RBA Saw Signs Low Rates Working as It Keeps Cut Option: Economy

Photographer: Carla Gottgens/Bloomberg

The Aussie dollar is about 6 percent overvalued at present, based on models the Reserve Bank of Australia is likely to employ, UBS AG estimated in a report last week. Close

The Aussie dollar is about 6 percent overvalued at present, based on models the Reserve... Read More

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Photographer: Carla Gottgens/Bloomberg

The Aussie dollar is about 6 percent overvalued at present, based on models the Reserve Bank of Australia is likely to employ, UBS AG estimated in a report last week.

Australia’s central bank said there was “mounting evidence” interest-rate cuts were working, even as it retained the option of loosening policy to support growth in an economy battling an “uncomfortably high” currency.

“Given the substantial degree of policy stimulus that had been imparted, it was prudent to hold the cash rate steady while continuing to gauge the effects, but not to close off the possibility of reducing it further should that be appropriate,” the Reserve Bank of Australia said in minutes of its Nov. 5 meeting released in Sydney today.

Policy makers are balancing rising home prices against a high currency that’s weighing on industries such as manufacturing. GovernorGlenn Stevens and his board reduced borrowing costs by 2.25 percentage points in the past two years to a record-low 2.5 percent to boost employment-intensive parts of the economy outside of resources, where investment is waning.

“They’ve still got that gentle easing bias in there,” said Tom Kennedy, an economist in Sydney at JPMorgan Chase & Co. “The dollar is very influential for the RBA as a lower dollar would assist rebalancing away from resource-led growth towards the more traditional sectors of the economy.”

The Australian dollar climbed to 93.83 U.S. cents at 12:22 p.m. in Sydney, from 93.65 cents before the minutes were released.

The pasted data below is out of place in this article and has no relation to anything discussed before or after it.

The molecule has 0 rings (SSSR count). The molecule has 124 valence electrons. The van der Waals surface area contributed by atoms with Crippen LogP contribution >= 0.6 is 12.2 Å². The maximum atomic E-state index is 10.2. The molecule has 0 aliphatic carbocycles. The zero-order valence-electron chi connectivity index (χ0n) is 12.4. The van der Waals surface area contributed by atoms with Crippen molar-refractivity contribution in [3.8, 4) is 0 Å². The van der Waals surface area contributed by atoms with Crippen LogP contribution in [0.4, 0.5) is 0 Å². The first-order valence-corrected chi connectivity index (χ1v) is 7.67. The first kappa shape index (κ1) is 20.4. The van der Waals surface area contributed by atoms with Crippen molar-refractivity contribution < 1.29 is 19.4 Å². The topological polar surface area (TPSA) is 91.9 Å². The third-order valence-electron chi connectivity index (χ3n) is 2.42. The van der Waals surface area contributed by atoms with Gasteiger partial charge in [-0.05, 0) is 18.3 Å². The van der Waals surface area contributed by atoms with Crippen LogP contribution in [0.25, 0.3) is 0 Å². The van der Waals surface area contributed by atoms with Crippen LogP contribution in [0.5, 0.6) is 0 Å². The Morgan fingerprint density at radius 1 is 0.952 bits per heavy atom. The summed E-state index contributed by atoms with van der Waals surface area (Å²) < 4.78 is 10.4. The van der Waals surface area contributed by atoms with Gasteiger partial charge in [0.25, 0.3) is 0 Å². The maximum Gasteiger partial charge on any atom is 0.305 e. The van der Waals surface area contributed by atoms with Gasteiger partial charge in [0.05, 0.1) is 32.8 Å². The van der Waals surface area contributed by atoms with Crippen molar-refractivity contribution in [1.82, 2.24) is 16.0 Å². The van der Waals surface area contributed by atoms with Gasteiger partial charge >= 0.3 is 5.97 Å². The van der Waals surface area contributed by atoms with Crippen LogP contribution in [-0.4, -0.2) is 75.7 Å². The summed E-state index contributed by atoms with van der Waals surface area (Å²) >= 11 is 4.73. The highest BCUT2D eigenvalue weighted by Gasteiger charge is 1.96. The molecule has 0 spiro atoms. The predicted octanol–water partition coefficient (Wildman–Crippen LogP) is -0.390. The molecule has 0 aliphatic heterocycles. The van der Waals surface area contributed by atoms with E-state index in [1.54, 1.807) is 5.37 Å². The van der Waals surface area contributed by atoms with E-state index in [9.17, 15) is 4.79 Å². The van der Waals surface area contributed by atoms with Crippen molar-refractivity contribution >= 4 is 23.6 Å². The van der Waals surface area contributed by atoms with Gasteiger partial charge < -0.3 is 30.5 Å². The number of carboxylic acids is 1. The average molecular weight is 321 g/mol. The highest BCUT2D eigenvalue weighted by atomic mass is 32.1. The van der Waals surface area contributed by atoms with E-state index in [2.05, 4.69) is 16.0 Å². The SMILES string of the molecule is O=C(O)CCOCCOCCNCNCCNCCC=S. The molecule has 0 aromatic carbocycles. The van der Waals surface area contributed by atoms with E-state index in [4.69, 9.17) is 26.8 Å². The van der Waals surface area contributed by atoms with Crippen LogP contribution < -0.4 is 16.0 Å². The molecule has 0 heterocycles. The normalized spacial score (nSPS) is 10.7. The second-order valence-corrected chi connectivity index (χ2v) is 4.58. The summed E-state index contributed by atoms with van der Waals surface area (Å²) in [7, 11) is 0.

“There was mounting evidence that monetary policy was supporting activity in interest-sensitive sectors and asset values, and given the lags with which monetary policy operates, the stimulatory effects would likely continue coming through for some time,” the minutes said.

“At the same time, inflation remained within the target and the Australian dollar, while below its level earlier in the year, remained uncomfortably high,” policy makers said. “Members noted that a lower level of the exchange rate would likely be needed to achieve balanced growth in the economy.”

Overvalued Aussie

The Aussie dollar is about 6 percent overvalued at present, based on models the RBA is likely to employ, UBS AG estimated in a report last week. The central bank this month forecast below-trend growth and rising unemployment in 2014, with prices held in check as wage growth remains subdued.

Elsewhere, Japan is scheduled to report department store sales for October, while construction output data for the euro zone in September is due for release. In the U.S., the employment cost index likely climbed 0.5 percent in the third quarter, according to the median forecast in a Bloomberg survey of economists.

A September election that ended a hung parliament and low rates have improved households’ outlook, with a private report last week showing consumer confidence rose 1.9 percent in November. Government data also showed September loan approvals rose more than economists forecast.

Housing Recovery

“A range of indicators showed that dwelling investment was picking up and this was likely to continue,” the RBA said. “In time, non-resources business investment was also expected to increase.”

Australian employers cut full-time workers in October by the most in more than a year and unemployment held at a revised 5.7 percent, government data released Nov. 7 showed.

While labor market conditions “remained soft,” the RBA said “there were recent signs that a number of forward-looking indicators of employment growth were no longer declining.”

To contact the reporter on this story: Michael Heath in Sydney at mheath1@bloomberg.net

To contact the editor responsible for this story: Stephanie Phang at sphang@bloomberg.net

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